My favourite thing is to waste time. I struggle with it on the job. I think it’s because I’m still aware it’s my time, and that I’m officially required not to waste it due to company policy.
Company policy says wasting time is bad for your back due to desk ergonomics, and if you’re not willing to improve your desk ergonomics then they’re going to part ways with you, which is fine until they mention this’ll include ceasing paying me money each month.
Another option is to die on the job. This would be a great way to escape the boredom and depression of working, but it would seriously inhibit my free time after work, which I’d prefer to spend having fun with my wife and kids, instead of being dead at my desk due to a bad back.
But then, it’s my own time and perhaps it’d return some ownership to me, so why not die on the job?
Because the chair’s uncomfortable? I agree.
But, that’s really because it’s a chair with a purpose, and that’s to waste your time, but not in the way that you really want to waste your time. There’s better things you can do with a chair, sitting aside.
You’d rather waste your time more appropriately, such as by inventing that new thing nobody knew they wanted, or writing that blog everyone knew they didn’t want but you really wanted to write it anyway.
And don’t forget jumping – as this is a marvellous way to waste your time.
‘Off of’ things of varying height and with varying confidence in the safety harnesses, or lack of them; ‘on to’ things which are preferably moving with speed, gusto, and sexy people already onboard; ‘into’ things, the wetter the better; and lastly ‘through’ things, which is perhaps best reserved for the more athletic time wasters amongst us.
Jumping ‘behind’ things is weird, don’t do it. And don’t tell me about it if you did.
Then of course, we must consider the more industrious ways of wasting time, the sort of time wasting that really takes a lot of effort, guts, and time.
Like opening that surfboard shop in the west coast of Devon, getting to know weird people with campfire and starlight, watching the wife and kids laughing a lot, and somehow making either a comfortable living out of it or discovering an ingenious way to find, craft, sell, live underneath and eat surfboards, for free.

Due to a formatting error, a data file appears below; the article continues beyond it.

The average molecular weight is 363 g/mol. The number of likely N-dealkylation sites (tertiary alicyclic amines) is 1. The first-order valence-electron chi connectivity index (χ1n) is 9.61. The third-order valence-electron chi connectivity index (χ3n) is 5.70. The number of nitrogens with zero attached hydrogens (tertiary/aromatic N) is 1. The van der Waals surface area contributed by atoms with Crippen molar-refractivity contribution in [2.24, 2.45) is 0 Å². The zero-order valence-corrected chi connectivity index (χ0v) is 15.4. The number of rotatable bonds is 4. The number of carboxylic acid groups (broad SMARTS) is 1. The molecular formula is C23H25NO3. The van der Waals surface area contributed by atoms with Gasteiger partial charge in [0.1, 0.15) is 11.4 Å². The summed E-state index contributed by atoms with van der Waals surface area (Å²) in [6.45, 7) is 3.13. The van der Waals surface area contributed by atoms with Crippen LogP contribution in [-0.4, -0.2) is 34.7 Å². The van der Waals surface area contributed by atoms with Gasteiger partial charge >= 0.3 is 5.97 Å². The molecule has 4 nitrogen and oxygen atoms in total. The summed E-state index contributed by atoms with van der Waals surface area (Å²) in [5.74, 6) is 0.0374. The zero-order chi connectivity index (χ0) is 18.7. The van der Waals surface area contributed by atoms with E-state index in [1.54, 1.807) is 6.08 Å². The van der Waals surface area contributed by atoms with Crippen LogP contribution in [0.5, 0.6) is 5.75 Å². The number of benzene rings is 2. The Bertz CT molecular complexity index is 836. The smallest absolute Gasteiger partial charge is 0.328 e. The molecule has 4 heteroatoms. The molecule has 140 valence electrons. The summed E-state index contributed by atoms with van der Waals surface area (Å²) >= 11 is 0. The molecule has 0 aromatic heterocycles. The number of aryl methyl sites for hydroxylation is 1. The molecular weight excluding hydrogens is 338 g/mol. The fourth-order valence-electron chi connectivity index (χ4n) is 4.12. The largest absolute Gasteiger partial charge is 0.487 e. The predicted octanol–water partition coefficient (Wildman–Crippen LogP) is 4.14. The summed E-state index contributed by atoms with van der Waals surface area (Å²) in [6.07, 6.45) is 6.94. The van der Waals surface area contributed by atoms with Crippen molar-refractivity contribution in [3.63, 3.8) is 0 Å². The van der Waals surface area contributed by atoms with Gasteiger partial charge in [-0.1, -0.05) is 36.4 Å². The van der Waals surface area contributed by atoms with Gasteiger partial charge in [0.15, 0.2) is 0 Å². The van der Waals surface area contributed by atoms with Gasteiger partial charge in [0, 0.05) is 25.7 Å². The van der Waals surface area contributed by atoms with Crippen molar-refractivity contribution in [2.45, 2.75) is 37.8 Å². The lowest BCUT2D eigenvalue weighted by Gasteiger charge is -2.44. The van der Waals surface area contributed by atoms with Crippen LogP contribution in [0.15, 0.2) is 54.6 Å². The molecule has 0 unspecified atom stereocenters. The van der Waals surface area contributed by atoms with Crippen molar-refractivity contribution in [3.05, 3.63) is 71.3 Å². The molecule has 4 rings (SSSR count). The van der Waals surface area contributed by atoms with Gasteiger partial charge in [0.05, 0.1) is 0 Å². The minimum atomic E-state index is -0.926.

This takes a lot of hard work, and is of course a waste of time, because most people would not do that (despite 90% of the UK having this exact secret dream themselves, with the other 10% being busy that day) and would rather make more sensible use of their time with grown up activities, like making appointments with their bank managers for fun, or simply spending some really solid time calming down following that overly exciting bowl of cornflakes.
And then there is wasting time unexpectedly, when you didn’t see it coming. This can be hard to deal with, wasting time out of the blue, letting it get in the way of those bank manager catch-ups or becoming nice and bored in some other way. One way of doing this, as we know, is simply saying “yes” to opportunities as they come.
How do we source the best questions to say “yes” to? Just keeping saying “yes” and you’ll work your way to the questions you want to say “yes” to, eventually.
And does your job, your career, your 9-5, provide you with those questions you want to say “yes” to?
Mine makes me want to say “no” a lot, regardless of the question.
Really, I want to waste my time in my own way. Perhaps worse paid, and with ‘attitude problem’ noted by recruiters next to my professional profile, but still my own.
All it takes, is finding that way to monetise me being me – ensuring that wasting time with writing blogs, parenting, and seriously, seriously enjoying my wife, can all be something that pays the bills until we can find a way to eat surfboards for free.
This is making me hungry and melancholy, because I’m still at work right now and I look forward to escaping to lunch.
But I must remember to say “yes”. It’s a great way to waste time in ways you can look back on with happiness, and it’s also an even better way to round off an overlong blog.